Category Archives: politics

An Individualist Humanist in a Tribal World

Stand on a beach some time, somewhere well up on dry land. Above the high water mark. Notice you don’t drown. Then walk down toward the water. If the wind is blowing and the water is rough, there will be … Continue reading

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Billions in Weirdness

A friend​ asked me about the science behind this project backed by Indian American billionaire Manoj Bhargava and I thought it worth a little more public response. There are four technologies discussed on this site: stationary bike for energy generation … Continue reading

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Global Warming: so-so science, horrible politics

Rupert Darwall’s The Age of Global Warming is an interesting and important book for people who want to understand the political and diplomatic history of climate change. Environmentalism comes in two kinds: pragmatists who want to formulate policy based on … Continue reading

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Statistical Effect of Block Voting

Will block voting result in poor election predictions? The left-wing political organization LeadNow is running what appears to be a pretty effective campaign to organize voter blocks in swing ridings, where Stephen Harper’s Conservatives are at risk of winning due … Continue reading

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My Canada Includes Stephen Harper

My Canada includes Stephen Harper. Unlike many of my progressive friends, I have an inclusive view of Canada. It’s a big country. It includes everyone. Even Stephen. It includes a history where “None is too many!” was a popular slogan, … Continue reading

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There was only one catch…

The civil service is the permanent government of Canada. This is why senior civil service positions have titles like “Permanent Undersecretary for Whatever”. The purpose of Parliament is to exercise political control over the civil service. This is the foundation … Continue reading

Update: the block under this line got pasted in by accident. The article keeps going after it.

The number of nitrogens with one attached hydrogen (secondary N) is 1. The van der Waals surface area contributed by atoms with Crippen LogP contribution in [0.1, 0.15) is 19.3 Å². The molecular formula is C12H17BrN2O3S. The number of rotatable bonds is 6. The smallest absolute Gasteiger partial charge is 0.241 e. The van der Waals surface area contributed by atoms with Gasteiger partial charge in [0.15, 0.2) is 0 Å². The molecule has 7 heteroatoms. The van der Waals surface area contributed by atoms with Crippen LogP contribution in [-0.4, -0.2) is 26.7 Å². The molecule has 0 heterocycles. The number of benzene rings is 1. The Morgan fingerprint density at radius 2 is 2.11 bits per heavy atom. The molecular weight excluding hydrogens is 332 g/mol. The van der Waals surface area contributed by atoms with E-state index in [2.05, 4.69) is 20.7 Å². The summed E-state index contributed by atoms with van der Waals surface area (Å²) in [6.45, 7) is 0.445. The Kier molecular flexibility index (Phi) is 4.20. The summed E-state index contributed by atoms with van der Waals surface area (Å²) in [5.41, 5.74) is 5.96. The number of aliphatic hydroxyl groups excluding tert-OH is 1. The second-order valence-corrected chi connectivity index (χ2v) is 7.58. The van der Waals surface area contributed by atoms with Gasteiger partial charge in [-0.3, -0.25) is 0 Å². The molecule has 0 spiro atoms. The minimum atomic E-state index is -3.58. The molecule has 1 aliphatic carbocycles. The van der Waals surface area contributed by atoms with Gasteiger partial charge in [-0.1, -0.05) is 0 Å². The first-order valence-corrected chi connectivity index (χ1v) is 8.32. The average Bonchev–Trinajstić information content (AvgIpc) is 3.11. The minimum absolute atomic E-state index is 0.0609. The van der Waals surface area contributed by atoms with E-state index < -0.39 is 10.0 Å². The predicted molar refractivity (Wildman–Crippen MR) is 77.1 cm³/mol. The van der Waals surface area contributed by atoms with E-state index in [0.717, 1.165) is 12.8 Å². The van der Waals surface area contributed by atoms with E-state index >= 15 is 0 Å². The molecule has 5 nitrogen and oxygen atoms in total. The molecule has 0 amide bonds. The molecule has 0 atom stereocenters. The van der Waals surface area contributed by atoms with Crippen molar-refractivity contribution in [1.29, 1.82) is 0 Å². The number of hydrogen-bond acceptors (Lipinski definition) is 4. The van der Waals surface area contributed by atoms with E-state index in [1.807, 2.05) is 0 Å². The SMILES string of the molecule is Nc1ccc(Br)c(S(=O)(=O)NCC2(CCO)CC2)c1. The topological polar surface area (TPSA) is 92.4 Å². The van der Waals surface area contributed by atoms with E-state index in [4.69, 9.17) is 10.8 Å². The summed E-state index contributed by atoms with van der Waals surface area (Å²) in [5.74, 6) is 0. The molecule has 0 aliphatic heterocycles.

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Opinions, Judgements and the Bayesian Revolution

This article on what it means to “have an opinion” is not bad, but it muddles two fundamentally different types of “opinion” and as such fails to get at the root of the problem, and misses important ideas about diversity … Continue reading

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The Mutant Flowers of Fukushima

This picture of deformed flowers near Fukushima is making the rounds today, and I figured it was worth commenting on it. I am physicist who has worked fairly heavily in radiation transport and health physics, as well as genomics. It’s … Continue reading

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Narrative Predictions

The human brain is a machine for leaping to conclusions in a single bound. Activists and political agitators of every stripe use this to promote their nonsense by putting together narratives that appeal to our conclusion-jumping reflex. “Chemicals” are frequently … Continue reading

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Partisan Politics and Confirmation Bias

As wildfires burn in the Canadian province of British Columbia, partisans made a fuss about why the provincial premier isn’t front-and-centre responding to the disaster: Issues once #FindChristyClark locates her: Transit vote, Fires – MARS, Drought – salmon, Health firings, … Continue reading

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